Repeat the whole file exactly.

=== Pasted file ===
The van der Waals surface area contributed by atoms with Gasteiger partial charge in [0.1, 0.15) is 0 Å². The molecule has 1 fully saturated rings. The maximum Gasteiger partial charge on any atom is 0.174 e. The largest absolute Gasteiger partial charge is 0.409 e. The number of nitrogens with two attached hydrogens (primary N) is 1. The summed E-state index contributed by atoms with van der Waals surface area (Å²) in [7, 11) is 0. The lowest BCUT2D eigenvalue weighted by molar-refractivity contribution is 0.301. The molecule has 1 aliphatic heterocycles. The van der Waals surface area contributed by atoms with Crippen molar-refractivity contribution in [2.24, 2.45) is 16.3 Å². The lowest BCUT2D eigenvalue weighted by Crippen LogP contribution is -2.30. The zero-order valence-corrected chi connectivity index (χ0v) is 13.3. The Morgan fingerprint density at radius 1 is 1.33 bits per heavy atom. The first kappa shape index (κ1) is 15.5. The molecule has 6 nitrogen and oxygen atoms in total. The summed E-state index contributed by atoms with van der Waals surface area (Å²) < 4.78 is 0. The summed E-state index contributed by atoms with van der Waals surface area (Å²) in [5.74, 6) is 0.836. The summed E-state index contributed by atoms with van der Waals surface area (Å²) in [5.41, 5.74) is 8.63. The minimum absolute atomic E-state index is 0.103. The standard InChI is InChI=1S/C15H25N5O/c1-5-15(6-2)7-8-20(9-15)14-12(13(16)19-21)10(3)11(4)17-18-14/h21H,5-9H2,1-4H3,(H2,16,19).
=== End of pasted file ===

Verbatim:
The van der Waals surface area contributed by atoms with Gasteiger partial charge in [0.1, 0.15) is 0 Å². The molecule has 1 fully saturated rings. The maximum Gasteiger partial charge on any atom is 0.174 e. The largest absolute Gasteiger partial charge is 0.409 e. The number of nitrogens with two attached hydrogens (primary N) is 1. The summed E-state index contributed by atoms with van der Waals surface area (Å²) in [7, 11) is 0. The lowest BCUT2D eigenvalue weighted by molar-refractivity contribution is 0.301. The molecule has 1 aliphatic heterocycles. The van der Waals surface area contributed by atoms with Crippen molar-refractivity contribution in [2.24, 2.45) is 16.3 Å². The lowest BCUT2D eigenvalue weighted by Crippen LogP contribution is -2.30. The zero-order valence-corrected chi connectivity index (χ0v) is 13.3. The Morgan fingerprint density at radius 1 is 1.33 bits per heavy atom. The first kappa shape index (κ1) is 15.5. The molecule has 6 nitrogen and oxygen atoms in total. The summed E-state index contributed by atoms with van der Waals surface area (Å²) < 4.78 is 0. The summed E-state index contributed by atoms with van der Waals surface area (Å²) in [5.74, 6) is 0.836. The summed E-state index contributed by atoms with van der Waals surface area (Å²) in [5.41, 5.74) is 8.63. The minimum absolute atomic E-state index is 0.103. The standard InChI is InChI=1S/C15H25N5O/c1-5-15(6-2)7-8-20(9-15)14-12(13(16)19-21)10(3)11(4)17-18-14/h21H,5-9H2,1-4H3,(H2,16,19).